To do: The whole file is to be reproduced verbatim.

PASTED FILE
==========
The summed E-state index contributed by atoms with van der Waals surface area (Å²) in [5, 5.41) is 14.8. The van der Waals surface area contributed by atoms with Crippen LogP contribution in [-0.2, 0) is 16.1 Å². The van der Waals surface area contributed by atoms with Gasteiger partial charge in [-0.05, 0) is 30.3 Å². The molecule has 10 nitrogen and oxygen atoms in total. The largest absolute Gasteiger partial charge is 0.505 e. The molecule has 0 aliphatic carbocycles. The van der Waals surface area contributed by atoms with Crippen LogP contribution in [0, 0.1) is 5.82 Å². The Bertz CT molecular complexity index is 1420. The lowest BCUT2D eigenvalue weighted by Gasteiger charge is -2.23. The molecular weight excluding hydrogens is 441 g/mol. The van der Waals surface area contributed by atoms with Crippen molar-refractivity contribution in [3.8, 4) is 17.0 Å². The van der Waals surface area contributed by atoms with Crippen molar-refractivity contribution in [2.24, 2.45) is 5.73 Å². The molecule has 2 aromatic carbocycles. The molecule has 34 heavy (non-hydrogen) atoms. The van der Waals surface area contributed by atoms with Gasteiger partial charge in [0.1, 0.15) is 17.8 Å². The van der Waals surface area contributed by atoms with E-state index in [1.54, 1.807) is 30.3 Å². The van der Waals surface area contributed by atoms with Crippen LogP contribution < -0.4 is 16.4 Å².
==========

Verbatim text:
The summed E-state index contributed by atoms with van der Waals surface area (Å²) in [5, 5.41) is 14.8. The van der Waals surface area contributed by atoms with Crippen LogP contribution in [-0.2, 0) is 16.1 Å². The van der Waals surface area contributed by atoms with Gasteiger partial charge in [-0.05, 0) is 30.3 Å². The molecule has 10 nitrogen and oxygen atoms in total. The largest absolute Gasteiger partial charge is 0.505 e. The molecule has 0 aliphatic carbocycles. The van der Waals surface area contributed by atoms with Crippen LogP contribution in [0, 0.1) is 5.82 Å². The Bertz CT molecular complexity index is 1420. The lowest BCUT2D eigenvalue weighted by Gasteiger charge is -2.23. The molecular weight excluding hydrogens is 441 g/mol. The van der Waals surface area contributed by atoms with Crippen molar-refractivity contribution in [3.8, 4) is 17.0 Å². The van der Waals surface area contributed by atoms with Crippen molar-refractivity contribution in [2.24, 2.45) is 5.73 Å². The molecule has 2 aromatic carbocycles. The molecule has 34 heavy (non-hydrogen) atoms. The van der Waals surface area contributed by atoms with Gasteiger partial charge in [0.1, 0.15) is 17.8 Å². The van der Waals surface area contributed by atoms with E-state index in [1.54, 1.807) is 30.3 Å². The van der Waals surface area contributed by atoms with Crippen LogP contribution < -0.4 is 16.4 Å².